If anyone has used an oil or plant or something as personal bug repellent, I'd like to know how it worked. And for the family elders out there, what did you use back in the day?

Friday, July 17, 2009

Natural Bug Spray

In response to Laurie (FlyRight)'s question, I am using a "natural" bug spray.

I cut up some onion pretty thin. Added chopped garlic and some of the super hot cayenne pepper I had lying about. Let that steep in a sealed container with enough water to cover and a dash of oil for a few days.
Then I put it in the new (unfortunately plastic) pump up garden sprayer I got and diluted with water.
I've been spraying most mornings (though I realize I forgot today! Crap.). There is significantly less veg eaten in the mornings and very few of the little bug poops (dark bits) on the chard. The chard is pretty much a goner but I'm spraying the crap out of the tomatoes and beans in hopes of saving some crop. The onions appear to be fine.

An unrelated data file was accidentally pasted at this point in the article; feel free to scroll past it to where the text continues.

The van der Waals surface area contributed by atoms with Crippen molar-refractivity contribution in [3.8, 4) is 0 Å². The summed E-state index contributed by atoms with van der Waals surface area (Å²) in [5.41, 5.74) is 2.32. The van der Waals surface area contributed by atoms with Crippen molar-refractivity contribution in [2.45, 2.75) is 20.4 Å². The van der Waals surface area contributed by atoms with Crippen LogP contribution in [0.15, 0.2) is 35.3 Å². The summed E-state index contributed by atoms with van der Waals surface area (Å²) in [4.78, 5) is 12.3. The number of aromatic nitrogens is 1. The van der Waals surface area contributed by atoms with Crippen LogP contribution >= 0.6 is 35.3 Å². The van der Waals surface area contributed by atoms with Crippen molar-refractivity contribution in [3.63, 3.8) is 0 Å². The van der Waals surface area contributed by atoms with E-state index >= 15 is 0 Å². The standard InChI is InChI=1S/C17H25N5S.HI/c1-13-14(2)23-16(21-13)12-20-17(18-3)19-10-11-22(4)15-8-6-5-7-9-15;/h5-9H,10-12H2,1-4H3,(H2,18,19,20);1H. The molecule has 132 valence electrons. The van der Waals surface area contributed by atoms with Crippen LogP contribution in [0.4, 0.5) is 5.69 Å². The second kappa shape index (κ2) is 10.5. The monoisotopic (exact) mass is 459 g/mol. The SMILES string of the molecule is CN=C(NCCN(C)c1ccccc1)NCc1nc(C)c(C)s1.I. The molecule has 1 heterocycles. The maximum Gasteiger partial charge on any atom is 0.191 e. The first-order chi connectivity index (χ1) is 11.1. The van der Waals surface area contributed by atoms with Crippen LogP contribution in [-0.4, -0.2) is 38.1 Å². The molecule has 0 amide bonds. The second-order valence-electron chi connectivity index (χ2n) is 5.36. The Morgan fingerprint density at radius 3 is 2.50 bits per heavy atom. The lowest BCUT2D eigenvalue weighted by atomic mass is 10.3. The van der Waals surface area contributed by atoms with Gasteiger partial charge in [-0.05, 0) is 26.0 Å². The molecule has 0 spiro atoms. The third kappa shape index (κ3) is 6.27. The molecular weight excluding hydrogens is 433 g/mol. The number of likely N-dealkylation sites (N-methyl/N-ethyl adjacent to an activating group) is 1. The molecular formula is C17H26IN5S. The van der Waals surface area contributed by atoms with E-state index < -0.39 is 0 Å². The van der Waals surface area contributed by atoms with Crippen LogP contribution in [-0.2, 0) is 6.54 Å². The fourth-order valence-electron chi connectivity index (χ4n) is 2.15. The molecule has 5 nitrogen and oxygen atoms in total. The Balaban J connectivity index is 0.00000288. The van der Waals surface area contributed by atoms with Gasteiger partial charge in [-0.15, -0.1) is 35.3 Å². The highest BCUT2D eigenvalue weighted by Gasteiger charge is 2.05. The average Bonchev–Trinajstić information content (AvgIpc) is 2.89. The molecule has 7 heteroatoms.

The onion/garlic mix without the cayenne is referred to as "allium tea" on some organic gardening websites. And is supposed to be effective in keeping all sorts of bugs off the plants. It will keep the neighbors out of the garden as well. Lordy does it reek! Several sites recommended adding the cayenne and I figured what the hell since the neighbor cats keep getting in there. The cayenne should keep them out. It is also supposed to help with any sort of caterpillar or grub.
A couple of sites said to add vinegar but I haven't done that. It could change the ph of the soil and perhaps bother the leaves.
Some sites also said to add a bit of soap (not detergent!) to the mix. I haven't done that yet either because with such a small garden in a raised bed and non-permeable soil underneath, I could concentrate those sorts of things pretty easily and end up wrecking the soil in a year or two. If I get desperate, I'll add soap or vinegar.

In other news, I went triking again last night. I'm marginally faster than I was last time though I had to stop several times as it was in the MID 90S!!!! I hate the hot. Went from Chatcolet to Harrison and back, for those who know the local area. I'm not sore, but I did take precautions by coating my legs with arnica before bed.